"Home", for me, is mostly a matter of circumstance, a combination of all the places where my fondest memories happen to be entwined.
What endears Singapore to me is my family who happen to live here, and the little things: exhaust fumes and the scent of rain-soaked earth over the hum of early morning traffic.
But one can have many homes, many loves. I remember the unexpected feeling of warmth I got from a Chinese saleswoman at Isetan whose mainland accent brought me back to my early childhood in Shanghai. When I began my studies in Britain, it was not Singapore but Bangkok that I missed: the oily stench of the Chao Phraya River, the tangled wire and hubbub of Charoen Krung Road.
My identification with the Singaporean label tends to be amplified according to my distance from it, gravitating to it when I am abroad and disassociating myself from it when I am "home".
I felt prone to asserting my Asian "identity" in obscure ways when I was a university student in the UK. Even though I seldom listened to Hokkien and Thai songs in Asia, I would play them in my UK dorm because there was something oddly gratifying about listening to a language no one around me could understand.
But making it your habit to be always "different" can devolve into a puerile practice of resisting and reacting to things - wallowing in self-indulgent melancholia or constantly trying to be (in the words of American poet Frank O'Hara) "a step away from them".
In the UK, I spent a lot of time in the company of Singaporeans, but back home, I feel a constant urge to recoil from the familiar. Maybe it's because my senses are sharpened here - it almost feels too close, too real, like the excruciating wisdom teeth extractions I got to enjoy during my annual trips back home.
When I got back to Singapore last summer, I experienced flashes of irritation at the smallest things.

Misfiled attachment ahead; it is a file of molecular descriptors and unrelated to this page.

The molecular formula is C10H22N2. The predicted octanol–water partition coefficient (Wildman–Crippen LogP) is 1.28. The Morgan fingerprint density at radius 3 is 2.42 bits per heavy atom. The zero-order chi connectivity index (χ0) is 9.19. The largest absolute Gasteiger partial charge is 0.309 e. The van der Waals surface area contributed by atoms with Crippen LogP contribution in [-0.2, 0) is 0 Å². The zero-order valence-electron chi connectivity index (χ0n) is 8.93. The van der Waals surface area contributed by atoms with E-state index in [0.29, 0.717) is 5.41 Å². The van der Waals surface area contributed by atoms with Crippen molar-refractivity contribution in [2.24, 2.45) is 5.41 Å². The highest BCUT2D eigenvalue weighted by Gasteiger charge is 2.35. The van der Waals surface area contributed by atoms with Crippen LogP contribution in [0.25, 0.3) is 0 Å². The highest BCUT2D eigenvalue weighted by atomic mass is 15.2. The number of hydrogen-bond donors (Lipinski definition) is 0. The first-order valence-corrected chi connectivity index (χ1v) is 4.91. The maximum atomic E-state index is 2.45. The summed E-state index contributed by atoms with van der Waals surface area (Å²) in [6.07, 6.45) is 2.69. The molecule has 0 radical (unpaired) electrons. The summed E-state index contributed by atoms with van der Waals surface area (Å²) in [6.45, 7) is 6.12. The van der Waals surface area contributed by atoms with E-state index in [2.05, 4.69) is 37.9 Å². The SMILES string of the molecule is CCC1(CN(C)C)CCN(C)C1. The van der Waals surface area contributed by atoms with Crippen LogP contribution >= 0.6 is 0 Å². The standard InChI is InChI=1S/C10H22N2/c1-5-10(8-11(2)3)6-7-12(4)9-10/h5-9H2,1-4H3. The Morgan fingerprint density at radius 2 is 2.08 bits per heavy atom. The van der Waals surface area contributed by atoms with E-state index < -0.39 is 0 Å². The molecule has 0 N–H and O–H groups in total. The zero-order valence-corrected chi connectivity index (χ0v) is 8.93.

Funny how what you readily accept as local quirks in a foreign land - like rude people or inefficient systems - can grate on you when they happen at home. You know that like yourself, they are here to stay.
And call me an escapist, but I find a lot of Singaporean literature claustrophobic precisely because it feels so familiar.
The stark realist themes that define our literary landscape and their litany of oh-so-relatable complaints can seem rather discomforting - a bit like the way you feel when you listen to a recording of yourself speaking.
But it's silly, isn't it, to construct an identity, a life out of always wanting to run away, or to be somewhere else or simply different from everyone else. To inhabit a kind of middle ground without committing to any one place, constantly emphasising your difference from the other side.
"Thresholds are safe," English writer Kate Atkinson observed in 1995, "but unfortunately, you can't stay on them for ever".
Perhaps instead of sitting around in dim interiors, looking out of windows and dreaming of elsewheres, I ought to step over the threshold - more a mental one, at this point - and plant myself in the present.
Life, after all, is what you make it. It's time to pick up the shovel and construct something meaningful - a kind of "home", maybe, where I give more of myself and reach out to the people around me.
•#opinionoftheday is a new column for younger writers in the newsroom to write about issues that matter to them and their peers.